The Construction of Student Mathematical Identity and its Relationship to Academic Achievement

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The Construction of Student Mathematical Identity and its Relationship to Academic Achievement, Is A Well-Researched Topic, It Is To Be Used As A Guide Or Framework For Your Research.

Abstract

The California university and state college systems (UC and CSU) are committed to accepting a diverse student body. Although there has been some growth in the percentage of minority students admitted each year, a low number of minority and socioeconomically disadvantaged students meet minimum entrance requirements. For example, in 2018, only 33% of socioeconomically disadvantaged African American
students and 39% Hispanic/Latinx students who graduated from California public high schools met minimum UC/CSU requirements (CDE, 2019).

Explanations for ineligibility include the fact that many high school students have not completed the requisite mathematics classes due in part to the inequitable practice of mathematics tracking. Students placed in lower mathematics tracks fail to receive the content they need to gain access to college preparatory math classes. Moreover, students
who struggle in math often develop identities of themselves as unable to learn mathematics, beliefs that can have persistent negative effects on their academic outcomes.

In this study, I examined the experiences of ninth-grade students from a majority minority low income high school placed in a lower mathematics track. Unlike their similarly academically placed peers, however, these students were enrolled in a reformorientated course designed to prepare them to enter the college-going pathway in one academic year. I sought to understand student experiences in the reform course in terms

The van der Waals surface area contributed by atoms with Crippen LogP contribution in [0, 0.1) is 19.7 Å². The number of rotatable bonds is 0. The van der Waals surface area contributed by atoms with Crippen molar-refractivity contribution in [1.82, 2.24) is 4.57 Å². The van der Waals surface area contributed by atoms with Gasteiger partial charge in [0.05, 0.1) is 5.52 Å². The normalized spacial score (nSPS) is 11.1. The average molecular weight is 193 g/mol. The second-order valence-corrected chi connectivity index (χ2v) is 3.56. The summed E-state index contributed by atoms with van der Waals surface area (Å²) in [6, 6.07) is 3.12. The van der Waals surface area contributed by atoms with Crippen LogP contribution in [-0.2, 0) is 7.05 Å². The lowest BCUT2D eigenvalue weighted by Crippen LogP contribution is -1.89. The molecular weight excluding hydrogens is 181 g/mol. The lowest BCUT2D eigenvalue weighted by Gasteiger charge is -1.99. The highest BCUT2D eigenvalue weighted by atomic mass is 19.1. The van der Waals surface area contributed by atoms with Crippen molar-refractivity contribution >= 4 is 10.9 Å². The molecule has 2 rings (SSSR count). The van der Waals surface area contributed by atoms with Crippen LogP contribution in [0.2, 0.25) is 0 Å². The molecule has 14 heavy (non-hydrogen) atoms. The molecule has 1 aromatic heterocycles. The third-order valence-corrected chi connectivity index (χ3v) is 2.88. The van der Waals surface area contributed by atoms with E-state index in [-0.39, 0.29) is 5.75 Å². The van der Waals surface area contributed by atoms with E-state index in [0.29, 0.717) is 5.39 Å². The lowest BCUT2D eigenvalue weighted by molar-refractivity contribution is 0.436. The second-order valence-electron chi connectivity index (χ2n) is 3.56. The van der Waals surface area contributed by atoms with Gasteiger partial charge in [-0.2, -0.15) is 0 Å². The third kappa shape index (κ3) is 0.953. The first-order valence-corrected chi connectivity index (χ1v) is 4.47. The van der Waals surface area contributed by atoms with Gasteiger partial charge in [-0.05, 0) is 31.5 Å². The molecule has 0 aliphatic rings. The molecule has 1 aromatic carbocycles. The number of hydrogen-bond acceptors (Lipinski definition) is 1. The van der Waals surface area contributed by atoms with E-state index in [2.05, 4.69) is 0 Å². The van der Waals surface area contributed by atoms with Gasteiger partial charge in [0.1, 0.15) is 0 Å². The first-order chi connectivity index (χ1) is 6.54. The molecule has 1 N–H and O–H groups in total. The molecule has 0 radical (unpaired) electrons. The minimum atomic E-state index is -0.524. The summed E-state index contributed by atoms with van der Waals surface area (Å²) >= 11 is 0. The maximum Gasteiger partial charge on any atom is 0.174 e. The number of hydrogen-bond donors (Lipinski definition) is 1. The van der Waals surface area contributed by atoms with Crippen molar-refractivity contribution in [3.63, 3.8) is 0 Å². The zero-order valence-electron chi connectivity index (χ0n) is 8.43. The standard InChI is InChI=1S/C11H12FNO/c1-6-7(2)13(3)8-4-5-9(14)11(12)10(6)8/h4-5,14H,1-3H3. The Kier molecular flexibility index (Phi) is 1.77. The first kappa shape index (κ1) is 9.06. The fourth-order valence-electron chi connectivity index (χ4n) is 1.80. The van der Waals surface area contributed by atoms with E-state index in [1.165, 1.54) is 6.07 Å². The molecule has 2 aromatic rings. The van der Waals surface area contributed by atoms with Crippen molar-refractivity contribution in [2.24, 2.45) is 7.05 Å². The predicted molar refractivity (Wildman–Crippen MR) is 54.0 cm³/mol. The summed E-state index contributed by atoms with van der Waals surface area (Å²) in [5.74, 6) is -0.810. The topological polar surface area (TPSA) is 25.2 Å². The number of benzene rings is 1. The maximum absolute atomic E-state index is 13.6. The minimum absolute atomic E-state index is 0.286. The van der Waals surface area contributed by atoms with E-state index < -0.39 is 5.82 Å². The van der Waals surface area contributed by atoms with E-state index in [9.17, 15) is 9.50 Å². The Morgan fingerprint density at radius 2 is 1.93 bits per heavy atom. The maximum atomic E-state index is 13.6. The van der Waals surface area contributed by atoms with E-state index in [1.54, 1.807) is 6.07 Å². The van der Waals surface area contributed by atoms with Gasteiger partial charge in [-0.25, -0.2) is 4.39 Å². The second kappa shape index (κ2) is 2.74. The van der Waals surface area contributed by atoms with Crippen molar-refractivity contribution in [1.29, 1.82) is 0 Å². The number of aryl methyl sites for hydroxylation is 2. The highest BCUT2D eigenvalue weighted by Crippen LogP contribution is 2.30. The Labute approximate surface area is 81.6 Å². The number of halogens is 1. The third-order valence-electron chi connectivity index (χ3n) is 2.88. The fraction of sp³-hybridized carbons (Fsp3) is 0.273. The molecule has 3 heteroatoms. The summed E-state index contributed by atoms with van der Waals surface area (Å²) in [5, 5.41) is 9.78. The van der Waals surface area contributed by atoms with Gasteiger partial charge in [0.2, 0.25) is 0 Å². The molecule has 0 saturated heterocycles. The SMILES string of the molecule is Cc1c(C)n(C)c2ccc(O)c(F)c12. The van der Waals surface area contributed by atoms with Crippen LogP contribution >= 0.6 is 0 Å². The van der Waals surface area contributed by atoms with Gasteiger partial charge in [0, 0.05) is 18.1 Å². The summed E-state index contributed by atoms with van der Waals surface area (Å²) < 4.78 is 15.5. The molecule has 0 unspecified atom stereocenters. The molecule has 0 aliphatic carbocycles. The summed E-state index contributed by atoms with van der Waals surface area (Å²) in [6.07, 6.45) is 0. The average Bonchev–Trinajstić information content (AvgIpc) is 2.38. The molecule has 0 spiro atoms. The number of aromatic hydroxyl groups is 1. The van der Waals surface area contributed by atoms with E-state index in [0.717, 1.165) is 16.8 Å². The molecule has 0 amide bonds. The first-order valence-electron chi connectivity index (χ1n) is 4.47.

of how their mathematics identities were being constructed in ways that might influence their academic outcomes. To understand the complexities that construct student’s identity and examine that relationship to academic outcomes, a mixed method research design
was employed.

Results suggest that there is a relationship between academic outcomes and students’ mathematical identities. This identity is a result of an inextricably interrelated network of influencing factors which include students’ level of confidence in their ability to do math, their grades, teacher/student relationships, and students’ fear of being wrong.
Due to the interrelated nature of these factors, results suggest that even addressing one of the factors in this network could impact students’ willingness to engage in class, alter their mathematical identity in positive ways, and ultimately redirect their academic pathway.

Table of Contents

ACKNOWLEDGMENTS ………………………………………………………………………………… vii
Table of Contents ……………………………………………………………………………………………… x
List of Tables ………………………………………………………………………………………………… xiv
List of Figures ………………………………………………………………………………………………… xv
CHAPTER 1 INTRODUCTION …………………………………………………………………………. 1
Assumptions and Access ………………………………………………………………………………… 2
Personal Experiences from the Field …………………………………………………………………. 4
Beliefs……………………………………………………………………………………………. 4
Perceptions……………………………………………………………………………………… 5
Help! ……………………………………………………………………………………………… 6
Statement of Problem …………………………………………………………………………………….. 8